He loved to ask questions and sometimes even waited for the answer. He was often thinking of the next question before you answered the first one. But you always felt he wanted to know about you — as one person wrote on his 92 birthday: “When I talk to you, you make me feel that I am the most important person…I can ‘feel’ that you are with me…you take a deep interest in what I am saying…you are present to the moment and you live the moment.”
He was an intellectual who read two or three books a week, went to the dog track frequently, and walked two or three miles every late afternoon well into his 80’s to maintain his good health.
He was a ‘Yankee’ (not the baseball kind, thank God) who loved Florida (much to Esty’s chagrin).
He was basically a ‘homebody’ yet visited his son in West Africa because he said he always visited his kids in camp. He traveled to Central American for business and to Europe with Esty. With various family members, he traveled all over the US, including Alaska, and to the Caribbean, India, China, Russia, Mongolia, Egypt, Lithuania, and Israel. His trip to Lithuania was to see the place from where his mother and her family had emigrated.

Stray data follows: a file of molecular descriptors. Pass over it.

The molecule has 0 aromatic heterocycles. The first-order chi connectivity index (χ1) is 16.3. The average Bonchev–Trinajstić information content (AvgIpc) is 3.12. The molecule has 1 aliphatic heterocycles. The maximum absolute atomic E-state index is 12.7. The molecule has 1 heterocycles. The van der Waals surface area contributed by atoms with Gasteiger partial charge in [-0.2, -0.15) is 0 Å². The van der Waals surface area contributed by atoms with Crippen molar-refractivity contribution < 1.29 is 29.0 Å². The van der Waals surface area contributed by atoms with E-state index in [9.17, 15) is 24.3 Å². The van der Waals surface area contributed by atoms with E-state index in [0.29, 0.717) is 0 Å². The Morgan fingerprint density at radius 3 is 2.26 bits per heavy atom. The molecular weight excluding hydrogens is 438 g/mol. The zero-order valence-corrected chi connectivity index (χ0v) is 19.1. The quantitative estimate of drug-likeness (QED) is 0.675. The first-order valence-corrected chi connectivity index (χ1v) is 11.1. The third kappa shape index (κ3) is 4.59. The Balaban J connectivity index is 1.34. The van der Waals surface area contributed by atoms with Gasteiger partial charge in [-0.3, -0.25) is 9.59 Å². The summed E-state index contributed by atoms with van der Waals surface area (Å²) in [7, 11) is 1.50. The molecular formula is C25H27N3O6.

Although he was ‘technically challenged’ and could barely screw in a light bulb, he learned to use the computer in his 80’s and emailed well into his 90’s.
He enjoyed good food and liquor, yet took good care of his body and lived longer than any Miller in his extensive and extended family.
He was taken care of by Esty, and then took care of her over the final difficult three years of her life, never leaving her side for more than an hour (and then that was usually only to exercise).
He was very involved with his own kids when they were small, wasn’t around so much when they were growing up as he left for work before dawn and had to spend the evenings on the phone to buy fruit and get picking crews for the next day. Then in his kids’ adult years, he again became involved with them intimately as well as with their spouses, their children, and finally his great grand children, all four of whom he saw within the last few months of his 93 ½ years.